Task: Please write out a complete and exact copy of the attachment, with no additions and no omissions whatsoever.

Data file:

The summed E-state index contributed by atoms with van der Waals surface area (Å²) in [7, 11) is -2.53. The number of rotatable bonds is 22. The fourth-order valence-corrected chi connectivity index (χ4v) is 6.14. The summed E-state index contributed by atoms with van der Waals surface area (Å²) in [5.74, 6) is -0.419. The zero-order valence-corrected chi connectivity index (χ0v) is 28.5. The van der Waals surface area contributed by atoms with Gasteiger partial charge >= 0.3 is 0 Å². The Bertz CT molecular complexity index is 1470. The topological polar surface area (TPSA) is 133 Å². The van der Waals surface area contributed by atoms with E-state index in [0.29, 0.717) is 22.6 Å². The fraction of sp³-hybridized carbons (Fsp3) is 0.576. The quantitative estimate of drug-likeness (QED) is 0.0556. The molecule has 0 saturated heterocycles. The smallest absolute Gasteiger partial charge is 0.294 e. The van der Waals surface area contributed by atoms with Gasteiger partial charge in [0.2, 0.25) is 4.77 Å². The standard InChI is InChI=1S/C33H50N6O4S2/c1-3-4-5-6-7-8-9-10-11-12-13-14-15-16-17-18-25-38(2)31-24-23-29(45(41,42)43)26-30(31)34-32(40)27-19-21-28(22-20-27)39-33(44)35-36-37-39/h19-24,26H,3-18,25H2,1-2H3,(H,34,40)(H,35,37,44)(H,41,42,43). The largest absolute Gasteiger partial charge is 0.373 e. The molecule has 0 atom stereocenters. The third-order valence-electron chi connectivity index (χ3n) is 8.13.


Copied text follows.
The summed E-state index contributed by atoms with van der Waals surface area (Å²) in [7, 11) is -2.53. The number of rotatable bonds is 22. The fourth-order valence-corrected chi connectivity index (χ4v) is 6.14. The summed E-state index contributed by atoms with van der Waals surface area (Å²) in [5.74, 6) is -0.419. The zero-order valence-corrected chi connectivity index (χ0v) is 28.5. The van der Waals surface area contributed by atoms with Gasteiger partial charge >= 0.3 is 0 Å². The Bertz CT molecular complexity index is 1470. The topological polar surface area (TPSA) is 133 Å². The van der Waals surface area contributed by atoms with E-state index in [0.29, 0.717) is 22.6 Å². The fraction of sp³-hybridized carbons (Fsp3) is 0.576. The quantitative estimate of drug-likeness (QED) is 0.0556. The molecule has 0 saturated heterocycles. The smallest absolute Gasteiger partial charge is 0.294 e. The van der Waals surface area contributed by atoms with Gasteiger partial charge in [0.2, 0.25) is 4.77 Å². The standard InChI is InChI=1S/C33H50N6O4S2/c1-3-4-5-6-7-8-9-10-11-12-13-14-15-16-17-18-25-38(2)31-24-23-29(45(41,42)43)26-30(31)34-32(40)27-19-21-28(22-20-27)39-33(44)35-36-37-39/h19-24,26H,3-18,25H2,1-2H3,(H,34,40)(H,35,37,44)(H,41,42,43). The largest absolute Gasteiger partial charge is 0.373 e. The molecule has 0 atom stereocenters. The third-order valence-electron chi connectivity index (χ3n) is 8.13.